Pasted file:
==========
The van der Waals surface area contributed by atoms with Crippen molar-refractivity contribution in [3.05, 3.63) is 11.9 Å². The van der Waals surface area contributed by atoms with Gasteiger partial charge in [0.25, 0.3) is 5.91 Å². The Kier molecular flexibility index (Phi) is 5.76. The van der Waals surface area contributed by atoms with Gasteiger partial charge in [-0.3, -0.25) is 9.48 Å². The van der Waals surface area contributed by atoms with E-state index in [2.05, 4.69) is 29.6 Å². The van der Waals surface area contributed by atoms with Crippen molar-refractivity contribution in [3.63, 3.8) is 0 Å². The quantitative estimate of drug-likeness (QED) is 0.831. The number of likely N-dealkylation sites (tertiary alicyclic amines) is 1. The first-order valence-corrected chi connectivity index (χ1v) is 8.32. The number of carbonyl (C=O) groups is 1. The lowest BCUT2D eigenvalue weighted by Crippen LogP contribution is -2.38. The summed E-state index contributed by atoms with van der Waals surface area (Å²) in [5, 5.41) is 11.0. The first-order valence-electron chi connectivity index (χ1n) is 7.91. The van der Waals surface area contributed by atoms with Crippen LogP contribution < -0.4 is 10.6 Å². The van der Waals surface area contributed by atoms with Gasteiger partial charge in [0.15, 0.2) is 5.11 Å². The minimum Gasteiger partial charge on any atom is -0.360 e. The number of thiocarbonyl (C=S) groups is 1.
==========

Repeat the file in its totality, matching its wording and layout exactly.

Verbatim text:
The van der Waals surface area contributed by atoms with Crippen molar-refractivity contribution in [3.05, 3.63) is 11.9 Å². The van der Waals surface area contributed by atoms with Gasteiger partial charge in [0.25, 0.3) is 5.91 Å². The Kier molecular flexibility index (Phi) is 5.76. The van der Waals surface area contributed by atoms with Gasteiger partial charge in [-0.3, -0.25) is 9.48 Å². The van der Waals surface area contributed by atoms with E-state index in [2.05, 4.69) is 29.6 Å². The van der Waals surface area contributed by atoms with Crippen molar-refractivity contribution in [3.63, 3.8) is 0 Å². The quantitative estimate of drug-likeness (QED) is 0.831. The number of likely N-dealkylation sites (tertiary alicyclic amines) is 1. The first-order valence-corrected chi connectivity index (χ1v) is 8.32. The number of carbonyl (C=O) groups is 1. The lowest BCUT2D eigenvalue weighted by Crippen LogP contribution is -2.38. The summed E-state index contributed by atoms with van der Waals surface area (Å²) in [5, 5.41) is 11.0. The first-order valence-electron chi connectivity index (χ1n) is 7.91. The van der Waals surface area contributed by atoms with Crippen LogP contribution < -0.4 is 10.6 Å². The van der Waals surface area contributed by atoms with Gasteiger partial charge in [0.15, 0.2) is 5.11 Å². The minimum Gasteiger partial charge on any atom is -0.360 e. The number of thiocarbonyl (C=S) groups is 1.